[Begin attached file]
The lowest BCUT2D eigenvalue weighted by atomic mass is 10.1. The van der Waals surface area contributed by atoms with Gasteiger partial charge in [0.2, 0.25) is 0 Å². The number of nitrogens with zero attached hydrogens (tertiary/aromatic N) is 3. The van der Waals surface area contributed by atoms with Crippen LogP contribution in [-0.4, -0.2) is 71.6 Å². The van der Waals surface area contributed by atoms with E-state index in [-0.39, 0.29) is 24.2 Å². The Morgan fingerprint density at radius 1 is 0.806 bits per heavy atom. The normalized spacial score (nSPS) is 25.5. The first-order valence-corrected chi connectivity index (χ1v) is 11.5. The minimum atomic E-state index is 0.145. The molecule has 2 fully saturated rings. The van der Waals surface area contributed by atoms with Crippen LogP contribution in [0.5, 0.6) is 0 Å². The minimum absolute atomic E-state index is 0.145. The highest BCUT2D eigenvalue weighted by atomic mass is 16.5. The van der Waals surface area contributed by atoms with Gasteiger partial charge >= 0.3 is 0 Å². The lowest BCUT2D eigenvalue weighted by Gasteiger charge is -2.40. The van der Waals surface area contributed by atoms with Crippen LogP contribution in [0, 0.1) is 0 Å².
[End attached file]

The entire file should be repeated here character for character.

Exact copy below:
The lowest BCUT2D eigenvalue weighted by atomic mass is 10.1. The van der Waals surface area contributed by atoms with Gasteiger partial charge in [0.2, 0.25) is 0 Å². The number of nitrogens with zero attached hydrogens (tertiary/aromatic N) is 3. The van der Waals surface area contributed by atoms with Crippen LogP contribution in [-0.4, -0.2) is 71.6 Å². The van der Waals surface area contributed by atoms with E-state index in [-0.39, 0.29) is 24.2 Å². The Morgan fingerprint density at radius 1 is 0.806 bits per heavy atom. The normalized spacial score (nSPS) is 25.5. The first-order valence-corrected chi connectivity index (χ1v) is 11.5. The minimum atomic E-state index is 0.145. The molecule has 2 fully saturated rings. The van der Waals surface area contributed by atoms with Crippen LogP contribution in [0.5, 0.6) is 0 Å². The minimum absolute atomic E-state index is 0.145. The highest BCUT2D eigenvalue weighted by atomic mass is 16.5. The van der Waals surface area contributed by atoms with Gasteiger partial charge >= 0.3 is 0 Å². The lowest BCUT2D eigenvalue weighted by Gasteiger charge is -2.40. The van der Waals surface area contributed by atoms with Crippen LogP contribution in [0, 0.1) is 0 Å².